New legislation aims to create more small-scale and multi-unit housing in B.C.

The province is introducing legislation to add more small-scale, multi-unit housing.  (Christina Jung/CBC - image credit)
The province is introducing legislation to add more small-scale, multi-unit housing. (Christina Jung/CBC - image credit)

B.C. Housing Minister Ravi Kahlon has introduced legislation aimed at increasing small-scale, multi-unit housing in the province by forcing municipalities to change zoning rules to make it easier to build town homes, multiplexes and laneway houses.

Generally, the requirements will allow a minimum of one secondary suite or one laneway home in all single-family or duplex residential zones.

Within municipalities of more than 5,000 people, zoning will allow for three to four units in select areas on single-family or duplex lots, depending on lot size.

A minimum of six units will be allowed in select areas zoned for larger single-family or duplex residential located close to transit stops with frequent service.

"Municipalities covered by the legislation may permit additional density if desired, but cannot have bylaws that allow for fewer permitted units than the provincial legislation," reads a release from the Ministry of Housing.

New legislation will also will compel municipalities to update community plans and zoning bylaws every five years. A deadline of June 30, 2024, has been set for local governments to bring current bylaws into compliance with the province.

As well, public hearings will be phased out for rezoning applications that fall within official community plans (OCP).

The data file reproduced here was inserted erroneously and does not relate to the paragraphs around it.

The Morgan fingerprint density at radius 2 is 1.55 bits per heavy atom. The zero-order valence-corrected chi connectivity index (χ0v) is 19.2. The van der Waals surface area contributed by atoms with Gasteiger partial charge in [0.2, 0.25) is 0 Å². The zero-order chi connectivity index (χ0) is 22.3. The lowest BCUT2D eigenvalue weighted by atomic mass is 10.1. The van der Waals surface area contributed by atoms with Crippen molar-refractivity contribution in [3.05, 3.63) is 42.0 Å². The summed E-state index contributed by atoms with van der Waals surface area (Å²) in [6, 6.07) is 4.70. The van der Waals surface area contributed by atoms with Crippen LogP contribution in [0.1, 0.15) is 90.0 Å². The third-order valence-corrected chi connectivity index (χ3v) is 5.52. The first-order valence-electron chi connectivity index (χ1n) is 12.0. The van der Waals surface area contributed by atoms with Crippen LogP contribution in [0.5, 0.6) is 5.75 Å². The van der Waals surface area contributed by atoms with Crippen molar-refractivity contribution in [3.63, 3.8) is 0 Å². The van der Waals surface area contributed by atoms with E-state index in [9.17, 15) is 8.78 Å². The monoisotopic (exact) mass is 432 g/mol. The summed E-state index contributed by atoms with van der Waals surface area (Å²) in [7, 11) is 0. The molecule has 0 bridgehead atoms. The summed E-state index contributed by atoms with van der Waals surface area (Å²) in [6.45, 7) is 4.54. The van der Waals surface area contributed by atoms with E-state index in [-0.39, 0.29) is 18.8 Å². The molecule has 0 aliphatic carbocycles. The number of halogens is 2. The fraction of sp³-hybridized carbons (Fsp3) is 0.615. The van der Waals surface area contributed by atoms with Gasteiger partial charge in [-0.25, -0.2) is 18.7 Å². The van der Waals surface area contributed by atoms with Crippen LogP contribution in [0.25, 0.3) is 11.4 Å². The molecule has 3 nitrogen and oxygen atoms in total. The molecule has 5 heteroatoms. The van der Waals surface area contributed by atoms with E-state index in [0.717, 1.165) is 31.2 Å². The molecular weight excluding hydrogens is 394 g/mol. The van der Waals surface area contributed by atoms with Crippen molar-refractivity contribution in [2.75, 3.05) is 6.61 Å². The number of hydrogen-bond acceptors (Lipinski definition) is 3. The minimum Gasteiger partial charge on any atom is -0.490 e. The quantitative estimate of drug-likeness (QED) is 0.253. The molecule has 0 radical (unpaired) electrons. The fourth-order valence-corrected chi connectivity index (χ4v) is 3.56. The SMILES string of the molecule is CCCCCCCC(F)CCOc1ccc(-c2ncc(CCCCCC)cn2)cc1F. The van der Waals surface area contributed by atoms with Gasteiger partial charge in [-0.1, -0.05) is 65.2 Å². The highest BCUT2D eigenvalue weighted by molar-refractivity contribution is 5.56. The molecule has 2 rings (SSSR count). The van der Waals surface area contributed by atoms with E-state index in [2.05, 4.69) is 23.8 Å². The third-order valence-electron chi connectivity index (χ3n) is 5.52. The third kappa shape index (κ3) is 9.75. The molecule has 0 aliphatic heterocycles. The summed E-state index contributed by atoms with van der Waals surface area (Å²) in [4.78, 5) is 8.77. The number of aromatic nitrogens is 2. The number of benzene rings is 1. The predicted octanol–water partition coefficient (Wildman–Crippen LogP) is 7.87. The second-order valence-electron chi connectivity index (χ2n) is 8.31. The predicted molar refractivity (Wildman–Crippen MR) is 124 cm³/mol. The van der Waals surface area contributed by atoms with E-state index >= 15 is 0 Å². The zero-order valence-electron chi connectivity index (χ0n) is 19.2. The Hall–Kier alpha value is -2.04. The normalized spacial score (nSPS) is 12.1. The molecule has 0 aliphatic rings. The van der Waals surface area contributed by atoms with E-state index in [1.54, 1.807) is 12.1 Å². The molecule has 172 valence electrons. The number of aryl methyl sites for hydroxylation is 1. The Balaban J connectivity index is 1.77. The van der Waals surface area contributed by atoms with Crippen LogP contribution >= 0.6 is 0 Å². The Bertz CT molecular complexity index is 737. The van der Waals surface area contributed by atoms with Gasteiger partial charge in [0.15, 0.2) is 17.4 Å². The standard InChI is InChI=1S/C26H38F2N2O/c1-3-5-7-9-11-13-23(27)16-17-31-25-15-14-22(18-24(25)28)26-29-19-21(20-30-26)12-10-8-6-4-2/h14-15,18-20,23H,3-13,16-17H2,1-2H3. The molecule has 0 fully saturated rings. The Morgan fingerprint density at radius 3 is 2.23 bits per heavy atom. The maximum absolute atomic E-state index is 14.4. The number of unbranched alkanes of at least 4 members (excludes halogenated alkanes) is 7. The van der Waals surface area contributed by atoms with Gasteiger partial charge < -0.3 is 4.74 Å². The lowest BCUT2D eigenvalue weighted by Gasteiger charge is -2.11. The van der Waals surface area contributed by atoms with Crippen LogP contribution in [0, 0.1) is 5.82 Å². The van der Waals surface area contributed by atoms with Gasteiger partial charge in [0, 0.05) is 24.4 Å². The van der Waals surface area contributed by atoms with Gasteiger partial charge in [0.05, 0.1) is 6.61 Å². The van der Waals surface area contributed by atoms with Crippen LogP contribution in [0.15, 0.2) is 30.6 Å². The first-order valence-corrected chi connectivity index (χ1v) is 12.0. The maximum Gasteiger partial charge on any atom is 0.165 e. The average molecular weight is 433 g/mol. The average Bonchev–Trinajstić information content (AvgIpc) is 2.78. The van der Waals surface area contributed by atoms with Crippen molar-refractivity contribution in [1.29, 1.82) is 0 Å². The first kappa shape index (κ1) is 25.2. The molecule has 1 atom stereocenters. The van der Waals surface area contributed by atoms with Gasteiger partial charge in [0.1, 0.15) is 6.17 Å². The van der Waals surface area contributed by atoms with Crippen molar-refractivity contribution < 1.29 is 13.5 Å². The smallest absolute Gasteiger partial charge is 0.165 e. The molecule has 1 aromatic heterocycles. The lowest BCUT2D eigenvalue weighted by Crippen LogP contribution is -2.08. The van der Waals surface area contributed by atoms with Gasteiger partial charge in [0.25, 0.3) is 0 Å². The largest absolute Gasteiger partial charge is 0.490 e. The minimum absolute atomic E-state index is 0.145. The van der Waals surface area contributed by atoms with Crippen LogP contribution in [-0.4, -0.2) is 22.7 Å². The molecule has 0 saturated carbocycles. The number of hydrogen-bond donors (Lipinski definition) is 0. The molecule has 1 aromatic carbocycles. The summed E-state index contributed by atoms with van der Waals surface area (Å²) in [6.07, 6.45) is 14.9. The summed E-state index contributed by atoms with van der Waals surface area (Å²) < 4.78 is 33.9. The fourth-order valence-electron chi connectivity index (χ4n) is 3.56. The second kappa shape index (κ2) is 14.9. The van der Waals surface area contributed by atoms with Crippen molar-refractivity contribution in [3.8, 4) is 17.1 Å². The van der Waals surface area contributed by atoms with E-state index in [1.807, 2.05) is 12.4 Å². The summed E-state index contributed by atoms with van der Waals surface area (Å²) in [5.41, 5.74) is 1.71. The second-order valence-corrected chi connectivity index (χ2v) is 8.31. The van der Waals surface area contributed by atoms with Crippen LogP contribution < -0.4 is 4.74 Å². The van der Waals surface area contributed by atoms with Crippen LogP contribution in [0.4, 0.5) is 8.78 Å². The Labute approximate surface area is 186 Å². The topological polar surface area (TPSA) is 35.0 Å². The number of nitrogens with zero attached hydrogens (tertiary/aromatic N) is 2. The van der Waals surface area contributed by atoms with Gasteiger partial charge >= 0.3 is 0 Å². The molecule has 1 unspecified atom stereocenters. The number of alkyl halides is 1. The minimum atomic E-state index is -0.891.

The province estimates the initiatives could create 130,000 new, small-scale multi-unit homes over the next decade.

Kahlon said he doesn't expect province-wide upzoning will create a significant spike in land values, as often happens when more units per property are allowed.

"When you rezone a large area, the land lift is actually very small," he said. "We don't expect a major lift in land values."

To help with implementation, the province previously announced $52 million to support local governments in meeting new density zoning requirements and $10 million to help with the new development approval process.

A statement from Premier David Eby said "outdated zoning rules'' are making it harder for people in B.C. to find a place to live in their own communities.

"Constructing mostly high-rise condo towers or single-family homes means B.C. isn't building enough small-scale multi-unit homes that fit into existing neighbourhoods and give people more housing options that are within reach.''

Vancouver and Victoria have already changed zoning bylaws to permit multi-unit dwellings in previously single-family zoned neighbourhoods.